Step 2: Sit in the back of the classroom, give students sticky notes, and have the student captain deliver three key questions for the brainstorming session: (1) What did you like about this week's lessons? (2) What feedback do you have to make the lessons better? (3) In what ways can your teacher make this class a better experience? The captain may categorize the sticky note responses on the chart, clarify, or ask follow-up questions to ensure consensus on feedback for the teacher. This process is about trust and mutual collaboration. If students derail and get silly with the process, you can simply redirect the class and let them know that they can revisit the feedback cycle at a later time. Gathering student voice doesn't have to be forced.
Step 3: The student captain should summarize the classroom feedback and provide the teacher with doable and reasonable things to consider in planning future lessons. This exercise builds student leaders' facilitation skills in a way that their voices will be heard and their time will be respected. And, don't forget … even younger students can carry out this process extremely well.

Trust the Process

These are just three powerful ways to increase student agency and empowerment. Intentionally planning for rigorous standards and curriculum that are aligned to relevant lessons can create an even greater punch when they are planned with students rather than for students: "Students may not have all the answers at the time that we expect answers, but if you trust the process and assess what needs to be examined, they will come through for you with incredible insights—things that we often would not think of on our own. The partnership between students and educators is essential for reform, rejuvenation, or the transformation of any classroom or school" (Coda & Jetter, 2018). It's time to release the reins.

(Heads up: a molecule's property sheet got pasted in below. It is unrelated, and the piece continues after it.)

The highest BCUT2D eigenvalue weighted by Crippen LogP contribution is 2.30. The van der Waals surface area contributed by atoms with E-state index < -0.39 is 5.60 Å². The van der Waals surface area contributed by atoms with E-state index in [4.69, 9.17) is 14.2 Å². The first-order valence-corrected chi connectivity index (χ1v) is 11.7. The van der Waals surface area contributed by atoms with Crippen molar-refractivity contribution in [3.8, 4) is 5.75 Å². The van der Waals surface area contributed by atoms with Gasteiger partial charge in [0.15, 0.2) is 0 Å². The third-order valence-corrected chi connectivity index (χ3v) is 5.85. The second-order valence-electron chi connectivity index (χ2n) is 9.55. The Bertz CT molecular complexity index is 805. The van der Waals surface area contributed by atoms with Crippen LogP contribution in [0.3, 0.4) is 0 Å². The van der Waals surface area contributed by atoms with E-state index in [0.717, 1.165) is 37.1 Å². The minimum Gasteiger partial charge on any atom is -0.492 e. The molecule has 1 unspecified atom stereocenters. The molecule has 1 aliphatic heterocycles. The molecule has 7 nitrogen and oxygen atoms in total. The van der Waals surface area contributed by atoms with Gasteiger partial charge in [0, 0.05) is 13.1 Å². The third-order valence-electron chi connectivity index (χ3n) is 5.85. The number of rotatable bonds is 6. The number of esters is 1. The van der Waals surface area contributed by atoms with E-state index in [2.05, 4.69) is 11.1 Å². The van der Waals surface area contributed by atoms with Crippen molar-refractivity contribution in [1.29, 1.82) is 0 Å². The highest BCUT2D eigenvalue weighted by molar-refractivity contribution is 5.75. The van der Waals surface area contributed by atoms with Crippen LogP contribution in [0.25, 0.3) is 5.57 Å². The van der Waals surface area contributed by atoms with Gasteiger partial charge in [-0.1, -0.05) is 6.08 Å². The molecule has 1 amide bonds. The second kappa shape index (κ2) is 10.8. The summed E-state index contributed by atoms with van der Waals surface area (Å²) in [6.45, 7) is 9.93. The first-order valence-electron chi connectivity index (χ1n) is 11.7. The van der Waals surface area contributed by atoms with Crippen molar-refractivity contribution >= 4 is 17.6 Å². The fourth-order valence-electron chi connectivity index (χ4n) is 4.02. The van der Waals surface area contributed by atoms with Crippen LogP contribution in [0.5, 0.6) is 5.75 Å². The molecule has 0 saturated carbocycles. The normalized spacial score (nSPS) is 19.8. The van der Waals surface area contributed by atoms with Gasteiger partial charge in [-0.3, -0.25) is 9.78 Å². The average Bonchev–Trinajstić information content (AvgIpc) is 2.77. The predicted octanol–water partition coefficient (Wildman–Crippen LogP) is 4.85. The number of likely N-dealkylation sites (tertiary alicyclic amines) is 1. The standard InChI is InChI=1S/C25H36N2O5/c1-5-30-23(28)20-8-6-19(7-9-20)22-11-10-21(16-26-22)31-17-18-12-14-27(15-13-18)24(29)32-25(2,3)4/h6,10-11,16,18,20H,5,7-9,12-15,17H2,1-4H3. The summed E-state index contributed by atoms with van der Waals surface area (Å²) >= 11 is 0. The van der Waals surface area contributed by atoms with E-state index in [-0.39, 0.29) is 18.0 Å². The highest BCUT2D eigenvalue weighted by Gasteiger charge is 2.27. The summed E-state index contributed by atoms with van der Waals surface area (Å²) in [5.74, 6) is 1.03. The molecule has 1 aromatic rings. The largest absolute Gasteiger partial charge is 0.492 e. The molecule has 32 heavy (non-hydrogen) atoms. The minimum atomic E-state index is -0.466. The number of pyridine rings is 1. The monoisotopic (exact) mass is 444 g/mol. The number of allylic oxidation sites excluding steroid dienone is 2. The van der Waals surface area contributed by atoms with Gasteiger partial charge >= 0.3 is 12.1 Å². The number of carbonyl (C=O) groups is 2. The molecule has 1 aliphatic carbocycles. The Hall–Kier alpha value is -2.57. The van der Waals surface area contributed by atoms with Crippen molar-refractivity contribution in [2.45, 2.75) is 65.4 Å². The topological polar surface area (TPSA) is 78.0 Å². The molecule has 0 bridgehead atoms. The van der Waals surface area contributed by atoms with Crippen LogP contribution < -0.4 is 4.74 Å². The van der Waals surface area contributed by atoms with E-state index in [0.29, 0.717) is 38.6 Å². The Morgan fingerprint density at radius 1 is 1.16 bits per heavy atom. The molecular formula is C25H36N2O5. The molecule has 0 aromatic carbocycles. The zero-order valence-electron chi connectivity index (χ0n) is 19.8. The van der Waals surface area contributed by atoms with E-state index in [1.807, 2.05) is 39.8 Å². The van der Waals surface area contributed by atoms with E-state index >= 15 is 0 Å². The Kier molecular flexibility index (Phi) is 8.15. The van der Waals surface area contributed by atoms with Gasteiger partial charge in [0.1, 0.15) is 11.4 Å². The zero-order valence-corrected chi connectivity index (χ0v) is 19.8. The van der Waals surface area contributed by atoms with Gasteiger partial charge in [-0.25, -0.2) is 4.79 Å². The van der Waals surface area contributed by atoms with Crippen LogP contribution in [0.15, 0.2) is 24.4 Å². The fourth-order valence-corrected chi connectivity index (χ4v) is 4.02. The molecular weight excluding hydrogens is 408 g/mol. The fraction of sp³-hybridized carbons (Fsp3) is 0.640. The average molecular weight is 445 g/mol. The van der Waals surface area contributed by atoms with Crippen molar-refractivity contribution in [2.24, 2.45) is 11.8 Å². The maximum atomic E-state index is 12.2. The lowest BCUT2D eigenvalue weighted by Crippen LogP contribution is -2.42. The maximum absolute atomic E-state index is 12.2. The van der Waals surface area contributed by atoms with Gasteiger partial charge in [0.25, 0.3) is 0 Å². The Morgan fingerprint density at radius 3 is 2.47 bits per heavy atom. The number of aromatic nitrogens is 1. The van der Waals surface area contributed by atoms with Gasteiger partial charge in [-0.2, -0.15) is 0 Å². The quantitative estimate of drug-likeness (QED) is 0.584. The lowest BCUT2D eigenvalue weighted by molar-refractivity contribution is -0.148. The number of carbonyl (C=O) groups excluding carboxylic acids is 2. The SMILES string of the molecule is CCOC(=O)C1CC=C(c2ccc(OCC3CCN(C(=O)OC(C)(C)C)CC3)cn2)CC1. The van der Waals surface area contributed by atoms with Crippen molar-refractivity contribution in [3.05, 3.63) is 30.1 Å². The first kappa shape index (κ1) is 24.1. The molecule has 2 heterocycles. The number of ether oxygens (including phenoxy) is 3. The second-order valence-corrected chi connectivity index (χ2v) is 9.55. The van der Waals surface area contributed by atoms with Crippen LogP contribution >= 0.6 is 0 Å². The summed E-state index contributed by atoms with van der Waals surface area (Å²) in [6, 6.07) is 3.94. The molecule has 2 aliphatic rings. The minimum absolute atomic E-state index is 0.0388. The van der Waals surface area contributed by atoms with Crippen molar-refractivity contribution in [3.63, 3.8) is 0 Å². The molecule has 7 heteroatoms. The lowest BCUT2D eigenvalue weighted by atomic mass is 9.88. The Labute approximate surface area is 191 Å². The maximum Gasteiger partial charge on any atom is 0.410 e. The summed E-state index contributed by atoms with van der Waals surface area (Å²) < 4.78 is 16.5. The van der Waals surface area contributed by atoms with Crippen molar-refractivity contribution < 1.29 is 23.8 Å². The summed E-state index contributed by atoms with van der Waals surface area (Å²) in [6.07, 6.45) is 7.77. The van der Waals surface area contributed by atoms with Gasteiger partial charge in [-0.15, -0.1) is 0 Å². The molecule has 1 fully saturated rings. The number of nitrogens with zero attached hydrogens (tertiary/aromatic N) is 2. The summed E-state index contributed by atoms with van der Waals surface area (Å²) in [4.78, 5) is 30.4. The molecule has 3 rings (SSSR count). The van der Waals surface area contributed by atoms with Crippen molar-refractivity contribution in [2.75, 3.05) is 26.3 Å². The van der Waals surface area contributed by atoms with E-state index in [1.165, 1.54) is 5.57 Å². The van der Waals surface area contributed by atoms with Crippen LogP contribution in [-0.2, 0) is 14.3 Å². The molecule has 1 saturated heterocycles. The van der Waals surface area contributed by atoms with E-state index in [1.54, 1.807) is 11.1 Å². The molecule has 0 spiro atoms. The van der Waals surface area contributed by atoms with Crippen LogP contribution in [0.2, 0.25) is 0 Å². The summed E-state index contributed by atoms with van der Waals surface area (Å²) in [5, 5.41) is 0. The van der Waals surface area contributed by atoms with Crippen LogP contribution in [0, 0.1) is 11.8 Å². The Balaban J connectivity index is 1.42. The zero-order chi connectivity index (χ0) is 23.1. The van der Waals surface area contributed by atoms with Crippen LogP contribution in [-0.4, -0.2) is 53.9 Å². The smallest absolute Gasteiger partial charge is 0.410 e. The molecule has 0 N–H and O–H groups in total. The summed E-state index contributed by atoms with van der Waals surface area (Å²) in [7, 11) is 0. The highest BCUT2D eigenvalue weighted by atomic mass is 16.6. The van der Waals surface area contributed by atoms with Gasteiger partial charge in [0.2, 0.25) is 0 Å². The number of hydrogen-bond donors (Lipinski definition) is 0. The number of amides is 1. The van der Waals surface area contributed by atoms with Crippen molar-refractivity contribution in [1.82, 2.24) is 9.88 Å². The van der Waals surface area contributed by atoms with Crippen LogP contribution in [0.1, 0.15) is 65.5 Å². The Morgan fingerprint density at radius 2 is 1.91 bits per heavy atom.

Coda, R. & Jetter, R. (2018). Let them speak! How student voice can transform your school. San Diego, CA: DBC Inc.

Dewey, J. (1916). Democracy and education. New York: Macmillan.

García, E. (2019, August 22). It's the beginning of the school year and teachers are once again opening up their wallets to buy school supplies. [Blog]. Economic Policy Institute.